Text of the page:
In fact, the most interesting aspect of Another Year is its slow, subtle shift in perspective. We start out watching Mary behave awfully through the eyes of Gerri and Tom, whose smugness is equally awful (they’re such a unit that to get passive-aggressive, they both have to chip in—Gerri’s judgment is passive, Tom’s aggressive). But by the film’s final scene, as an unchanged Tom and Gerri finish one another’s sentences when telling an insufferable story about the time they traveled all over the world “and didn’t even have to do it cheaply,” we’re seeing the scene from the point of view of Mary, who—though humbled by a year’s worth of disappointment and defeat to the point of being physically depleted—is still totally awful, a needy drunk whose self-pity sends out stink waves. I haven’t seen a film this year that so openly invited me to revile each and every one of its characters—and I reviewed The Human Centipede.

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Nick Schager:

Leigh’s attention to character detail and interpersonal dynamics is as astute as ever, and his social critique is harshly even-handed, censuring both the judgmental middle-class Tom and Gerri as well as their pathetic working-class mates. . . . In the sight of Tom and Gerri tending to their farming allotment, Leigh conveys the amount of care and attention necessary to maintain a marriage, friendships and family, though Another Year’s primary concern is capturing a bone-deep sense of Mary, Ken, and Tom’s widowed brother Ronnie’s (David Bradley) desolation, all of them lonely and lost souls whose unhappiness is magnified by the juxtaposing presence of Tom and Gerri’s stable union.

Glenn Kenny:

Tom and Jerri are cheery, comfortable old lefties who've understood that they're not in a position to change the world anymore, and have gotten to be fine with that -- there's a correlation between this picture and Leigh's 1988 "High Hopes," in which a younger (obviously), punkier, leather-jacketed Sheen played one half of far a more agitated couple in Thatcherite Britain. As for Mary, her life is one (largely invented) turmoil after another, and the couple's dealings with her frantic plaints eventually get the viewer to wondering whether these nice, settled folks are really all that nice. Mary is very clearly an alcoholic. But the A-word is never once dropped in the film. And Jerri, who's a therapist herself, never even suggests counseling, or a support group, to Mary until an almost cruel hammer-dropping scene near the film's end. Tom and Jerri are so very polite, so very indulgent, so very correct in all their dealings, all the while dispensing conventional left-liberal wisdom spiked with conventional complacent cynicism whenever contemplating a crisis, be it global or local. But it's clear that all the while, they're stifling their own strong feelings of put-upon-ness and resentment. As much as you like them -- and maybe you won't like them, (that's one of the things about Leigh's films and their characters, they're so unusually and thoroughly textured that they never seem designed to elicit a simple response) -- you have to wonder if they're so besotted by their own comfort and contentment that they can't help but act as passive-aggressive near-monsters to the people they're supposedly close to.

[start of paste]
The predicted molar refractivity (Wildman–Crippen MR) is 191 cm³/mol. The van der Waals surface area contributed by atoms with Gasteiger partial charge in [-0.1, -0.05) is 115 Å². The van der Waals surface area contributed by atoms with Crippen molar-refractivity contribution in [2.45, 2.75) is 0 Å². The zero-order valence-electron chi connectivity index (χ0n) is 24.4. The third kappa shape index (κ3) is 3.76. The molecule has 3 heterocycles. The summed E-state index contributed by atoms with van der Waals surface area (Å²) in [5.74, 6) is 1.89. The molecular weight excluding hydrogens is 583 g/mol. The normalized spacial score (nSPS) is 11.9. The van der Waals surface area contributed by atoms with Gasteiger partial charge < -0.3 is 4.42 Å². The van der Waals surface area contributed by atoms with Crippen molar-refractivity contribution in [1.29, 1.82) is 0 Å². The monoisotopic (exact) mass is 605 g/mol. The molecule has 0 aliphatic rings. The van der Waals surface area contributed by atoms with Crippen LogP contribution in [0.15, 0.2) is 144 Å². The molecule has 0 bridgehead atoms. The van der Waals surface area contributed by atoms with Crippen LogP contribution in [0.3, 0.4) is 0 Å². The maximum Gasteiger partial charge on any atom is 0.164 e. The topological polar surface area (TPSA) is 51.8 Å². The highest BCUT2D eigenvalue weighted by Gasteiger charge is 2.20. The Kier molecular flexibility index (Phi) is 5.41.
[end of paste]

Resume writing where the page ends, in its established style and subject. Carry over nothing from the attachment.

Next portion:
These responses (combined with Karina's, above) are all rather interesting to me, as I don't remember having any particularly negative thoughts about Tom and Jerri; indeed, I have seen some other critics casually assert that Tom and Jerri are "good" people, and that's more or less how I responded to them, too. But, as always, I expect a second viewing would be most illuminating.

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These responses (combined with Karina's, above) are all rather interesting to me, as I don't remember having any particularly negative thoughts about Tom and Jerri; indeed, I have seen some other critics casually assert that Tom and Jerri are "good" people, and that's more or less how I responded to them, too. But, as always, I expect a second viewing would be most illuminating.

AMEN to all of that! To say these excerpted experiences of the film are foreign to my own would be a huge understatement, but seeing it expressed by people who, I presume, come from different places in terms of their views of "human goodness" makes me think a second viewing is in order.

However, that ain't gonna happen before I put together my Top 10 list. And guess which film will be sitting at number one? :)

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Indeed, this may be the most Christian film I've seen this year. The fact that no one espouses Christian faith in the film (did I miss something obvious?) makes no difference. (There's a Christian funeral scene in the film, FWIW.)